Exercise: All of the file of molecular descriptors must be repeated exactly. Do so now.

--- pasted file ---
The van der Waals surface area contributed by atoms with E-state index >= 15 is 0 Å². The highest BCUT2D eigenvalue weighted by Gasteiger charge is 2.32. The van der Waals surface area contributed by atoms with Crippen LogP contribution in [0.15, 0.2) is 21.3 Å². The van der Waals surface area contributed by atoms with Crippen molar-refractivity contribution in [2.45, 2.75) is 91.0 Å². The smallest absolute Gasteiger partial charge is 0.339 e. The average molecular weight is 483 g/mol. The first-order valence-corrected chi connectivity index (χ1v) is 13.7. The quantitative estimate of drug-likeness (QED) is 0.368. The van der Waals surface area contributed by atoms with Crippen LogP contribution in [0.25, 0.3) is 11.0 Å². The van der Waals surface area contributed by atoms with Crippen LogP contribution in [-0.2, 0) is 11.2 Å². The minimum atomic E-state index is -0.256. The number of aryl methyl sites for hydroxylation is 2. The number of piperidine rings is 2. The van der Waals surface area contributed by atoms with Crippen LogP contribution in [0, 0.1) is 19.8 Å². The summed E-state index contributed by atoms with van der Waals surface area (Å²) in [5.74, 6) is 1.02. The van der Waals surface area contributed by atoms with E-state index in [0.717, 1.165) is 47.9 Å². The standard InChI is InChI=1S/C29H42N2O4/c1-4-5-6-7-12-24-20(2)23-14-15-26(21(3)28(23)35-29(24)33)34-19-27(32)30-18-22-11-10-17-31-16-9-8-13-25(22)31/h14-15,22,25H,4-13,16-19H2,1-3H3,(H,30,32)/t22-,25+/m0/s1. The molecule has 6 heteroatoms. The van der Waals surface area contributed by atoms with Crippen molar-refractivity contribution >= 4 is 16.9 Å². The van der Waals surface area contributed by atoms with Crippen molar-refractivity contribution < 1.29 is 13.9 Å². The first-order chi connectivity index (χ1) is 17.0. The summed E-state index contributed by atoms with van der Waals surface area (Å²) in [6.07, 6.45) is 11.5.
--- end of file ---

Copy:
The van der Waals surface area contributed by atoms with E-state index >= 15 is 0 Å². The highest BCUT2D eigenvalue weighted by Gasteiger charge is 2.32. The van der Waals surface area contributed by atoms with Crippen LogP contribution in [0.15, 0.2) is 21.3 Å². The van der Waals surface area contributed by atoms with Crippen molar-refractivity contribution in [2.45, 2.75) is 91.0 Å². The smallest absolute Gasteiger partial charge is 0.339 e. The average molecular weight is 483 g/mol. The first-order valence-corrected chi connectivity index (χ1v) is 13.7. The quantitative estimate of drug-likeness (QED) is 0.368. The van der Waals surface area contributed by atoms with Crippen LogP contribution in [0.25, 0.3) is 11.0 Å². The van der Waals surface area contributed by atoms with Crippen LogP contribution in [-0.2, 0) is 11.2 Å². The minimum atomic E-state index is -0.256. The number of aryl methyl sites for hydroxylation is 2. The number of piperidine rings is 2. The van der Waals surface area contributed by atoms with Crippen LogP contribution in [0, 0.1) is 19.8 Å². The summed E-state index contributed by atoms with van der Waals surface area (Å²) in [5.74, 6) is 1.02. The van der Waals surface area contributed by atoms with E-state index in [0.717, 1.165) is 47.9 Å². The standard InChI is InChI=1S/C29H42N2O4/c1-4-5-6-7-12-24-20(2)23-14-15-26(21(3)28(23)35-29(24)33)34-19-27(32)30-18-22-11-10-17-31-16-9-8-13-25(22)31/h14-15,22,25H,4-13,16-19H2,1-3H3,(H,30,32)/t22-,25+/m0/s1. The molecule has 6 heteroatoms. The van der Waals surface area contributed by atoms with Crippen molar-refractivity contribution >= 4 is 16.9 Å². The van der Waals surface area contributed by atoms with Crippen molar-refractivity contribution < 1.29 is 13.9 Å². The first-order chi connectivity index (χ1) is 17.0. The summed E-state index contributed by atoms with van der Waals surface area (Å²) in [6.07, 6.45) is 11.5.